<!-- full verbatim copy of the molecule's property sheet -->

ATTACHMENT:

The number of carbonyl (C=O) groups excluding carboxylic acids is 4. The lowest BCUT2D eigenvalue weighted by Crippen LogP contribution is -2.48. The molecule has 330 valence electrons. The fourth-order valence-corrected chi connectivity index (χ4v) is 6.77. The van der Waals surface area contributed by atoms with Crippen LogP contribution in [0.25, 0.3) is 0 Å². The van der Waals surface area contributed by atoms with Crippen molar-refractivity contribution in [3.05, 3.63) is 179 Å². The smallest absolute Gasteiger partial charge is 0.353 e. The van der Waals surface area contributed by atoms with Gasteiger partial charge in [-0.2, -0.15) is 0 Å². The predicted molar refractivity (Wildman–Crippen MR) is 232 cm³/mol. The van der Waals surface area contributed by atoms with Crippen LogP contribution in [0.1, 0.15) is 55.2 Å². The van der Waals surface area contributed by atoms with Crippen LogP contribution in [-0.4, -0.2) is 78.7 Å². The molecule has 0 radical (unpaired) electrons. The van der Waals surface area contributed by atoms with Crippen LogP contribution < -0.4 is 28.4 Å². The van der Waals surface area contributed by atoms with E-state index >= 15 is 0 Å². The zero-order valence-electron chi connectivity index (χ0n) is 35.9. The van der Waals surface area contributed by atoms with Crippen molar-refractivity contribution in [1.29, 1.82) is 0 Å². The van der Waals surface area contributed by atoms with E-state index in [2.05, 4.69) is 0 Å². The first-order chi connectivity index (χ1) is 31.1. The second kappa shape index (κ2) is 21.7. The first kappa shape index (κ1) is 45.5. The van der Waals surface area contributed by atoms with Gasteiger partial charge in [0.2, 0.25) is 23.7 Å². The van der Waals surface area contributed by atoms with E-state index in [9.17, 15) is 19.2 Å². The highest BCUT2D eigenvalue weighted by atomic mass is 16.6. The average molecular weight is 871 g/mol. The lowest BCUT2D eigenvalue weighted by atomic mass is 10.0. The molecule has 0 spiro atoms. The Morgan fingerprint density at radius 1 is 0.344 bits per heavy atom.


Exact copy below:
The number of carbonyl (C=O) groups excluding carboxylic acids is 4. The lowest BCUT2D eigenvalue weighted by Crippen LogP contribution is -2.48. The molecule has 330 valence electrons. The fourth-order valence-corrected chi connectivity index (χ4v) is 6.77. The van der Waals surface area contributed by atoms with Crippen LogP contribution in [0.25, 0.3) is 0 Å². The van der Waals surface area contributed by atoms with Crippen molar-refractivity contribution in [3.05, 3.63) is 179 Å². The smallest absolute Gasteiger partial charge is 0.353 e. The van der Waals surface area contributed by atoms with Gasteiger partial charge in [-0.2, -0.15) is 0 Å². The predicted molar refractivity (Wildman–Crippen MR) is 232 cm³/mol. The van der Waals surface area contributed by atoms with Crippen LogP contribution in [0.1, 0.15) is 55.2 Å². The van der Waals surface area contributed by atoms with Crippen LogP contribution in [-0.4, -0.2) is 78.7 Å². The molecule has 0 radical (unpaired) electrons. The van der Waals surface area contributed by atoms with Crippen LogP contribution < -0.4 is 28.4 Å². The van der Waals surface area contributed by atoms with E-state index >= 15 is 0 Å². The zero-order valence-electron chi connectivity index (χ0n) is 35.9. The van der Waals surface area contributed by atoms with Crippen molar-refractivity contribution in [1.29, 1.82) is 0 Å². The van der Waals surface area contributed by atoms with E-state index in [2.05, 4.69) is 0 Å². The first-order chi connectivity index (χ1) is 31.1. The second kappa shape index (κ2) is 21.7. The first kappa shape index (κ1) is 45.5. The van der Waals surface area contributed by atoms with Gasteiger partial charge in [0.2, 0.25) is 23.7 Å². The van der Waals surface area contributed by atoms with E-state index in [9.17, 15) is 19.2 Å². The highest BCUT2D eigenvalue weighted by atomic mass is 16.6. The average molecular weight is 871 g/mol. The lowest BCUT2D eigenvalue weighted by atomic mass is 10.0. The molecule has 0 spiro atoms. The Morgan fingerprint density at radius 1 is 0.344 bits per heavy atom.